Garden at the Manor House. A flight of grey stone steps leads up to the house. The garden, an old-fashioned one, full of roses. Time of year, July. Basket chairs, and a table covered with books, are set under a large yew-tree.
[MISS PRISM discovered seated at the table. CECILY is at the back watering flowers.]
MISS PRISM. [Calling.] Cecily, Cecily! Surely such a utilitarian occupation as the watering of flowers is rather Moulton's duty than yours? Especially at a moment when intellectual pleasures await you. Your German grammar is on the table. Pray open it at page fifteen. We will repeat yesterday's lesson.
CECILY. [Coming over very slowly.] But I don't like German. It isn't at all a becoming language. I know perfectly well that I look quite plain after my German lesson.
MISS PRISM. Child, you know how anxious your guardian is that you should improve yourself in every way. He laid particular stress on your German, as he was leaving for town yesterday. Indeed, he always lays stress on your German when he is leaving for town.
CECILY. Dear Uncle Jack is so very serious! Sometimes he is so serious that I think he cannot be quite well
MISS PRISM. [Drawing herself up.] Your guardian enjoys the best of health, and his gravity of demeanour is especially to be commanded in one so comparatively young as he is. I know no one who has a higher sense of duty and responsibility.
CECILY. I suppose that is why he often looks a little bored when we three are together.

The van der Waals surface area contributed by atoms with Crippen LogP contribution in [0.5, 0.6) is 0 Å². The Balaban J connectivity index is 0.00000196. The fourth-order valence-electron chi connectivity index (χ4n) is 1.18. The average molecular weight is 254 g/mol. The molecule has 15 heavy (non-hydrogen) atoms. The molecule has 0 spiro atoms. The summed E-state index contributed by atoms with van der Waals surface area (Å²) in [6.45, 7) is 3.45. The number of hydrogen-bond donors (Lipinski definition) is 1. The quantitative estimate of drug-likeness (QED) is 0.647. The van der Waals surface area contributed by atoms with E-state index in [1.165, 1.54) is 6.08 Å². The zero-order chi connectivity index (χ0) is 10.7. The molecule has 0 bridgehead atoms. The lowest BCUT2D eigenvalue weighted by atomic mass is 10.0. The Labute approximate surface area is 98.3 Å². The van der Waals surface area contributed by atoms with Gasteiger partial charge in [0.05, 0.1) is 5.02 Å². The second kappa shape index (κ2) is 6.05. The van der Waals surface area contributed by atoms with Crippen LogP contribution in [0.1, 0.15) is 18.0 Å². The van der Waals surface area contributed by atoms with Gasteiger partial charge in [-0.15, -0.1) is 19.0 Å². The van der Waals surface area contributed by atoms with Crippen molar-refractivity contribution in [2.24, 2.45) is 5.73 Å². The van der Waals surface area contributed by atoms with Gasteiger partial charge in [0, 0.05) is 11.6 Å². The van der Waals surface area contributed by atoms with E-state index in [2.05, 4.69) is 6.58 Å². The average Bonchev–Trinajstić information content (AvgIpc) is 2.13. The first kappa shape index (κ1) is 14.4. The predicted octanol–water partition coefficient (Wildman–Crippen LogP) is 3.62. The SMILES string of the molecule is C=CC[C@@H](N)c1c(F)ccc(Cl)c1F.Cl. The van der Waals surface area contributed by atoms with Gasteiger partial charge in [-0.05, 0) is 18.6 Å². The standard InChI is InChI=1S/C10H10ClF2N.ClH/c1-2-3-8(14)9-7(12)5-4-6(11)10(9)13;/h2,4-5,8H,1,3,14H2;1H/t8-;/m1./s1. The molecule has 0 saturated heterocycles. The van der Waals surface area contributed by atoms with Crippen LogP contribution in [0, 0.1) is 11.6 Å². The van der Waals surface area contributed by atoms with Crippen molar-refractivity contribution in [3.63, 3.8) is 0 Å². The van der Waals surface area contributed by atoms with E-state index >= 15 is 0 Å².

MISS PRISM. Cecily! I am surprised at you. Mr. Worthing has many troubles in his life. Idle merriment and triviality would be out of place in his conversation. You must remember his constant anxiety about that unfortunate young man his brother.
CECILY. I wish Uncle Jack would allow that unfortunate young man, his brother, to come down here sometimes. We might have a good influence over him, Miss Prism. I am sure you certainly would. You know German, and geology, and things of that kind influence a man very much. [CECILY begins to write in her diary.]
MISS PRISM. [Shaking her head.] I do not think that even I could produce any effect on a character that according to his own brother's admission is irretrievably weak and vacillating. Indeed I am not sure that I would desire to reclaim him. I am not in favour of this modern mania for turning bad people into good people at a moment's notice. As a man sows so let him reap. You must put away your diary, Cecily. I really don't see why you should keep a diary at all.
CECILY. I keep a diary in order to enter the wonderful secrets of my life. If I didn't write them down, I should probably forget all about them.
MISS PRISM. Memory, my dear Cecily, is the diary that we all carry about with us.
CECILY. Yes, but it usually chronicles the things that have never happened, and couldn't possibly have happened. I believe that Memory is responsible for nearly all the three-volume novels that Mudie sends us.
MISS PRISM. Do not speak slightingly of the three-volume novel, Cecily. I wrote one myself in earlier days.
CECILY. Did you really, Miss Prism? How wonderfully clever you are! I hope it did not end happily? I don't like novels that end happily. They depress me so much.
MISS PRISM. The good ended happily, and the bad unhappily. That is what Fiction means.
CECILY. I suppose so. But it seems very unfair. And was your novel ever published?
MISS PRISM. Alas! no. The manuscript unfortunately was abandoned. [CECILY starts.] I use the word in the sense of lost or mislaid. To your work, child, these speculations are profitless.
CECILY. [Smiling.] But I see dear Dr. Chasuble coming up through the garden.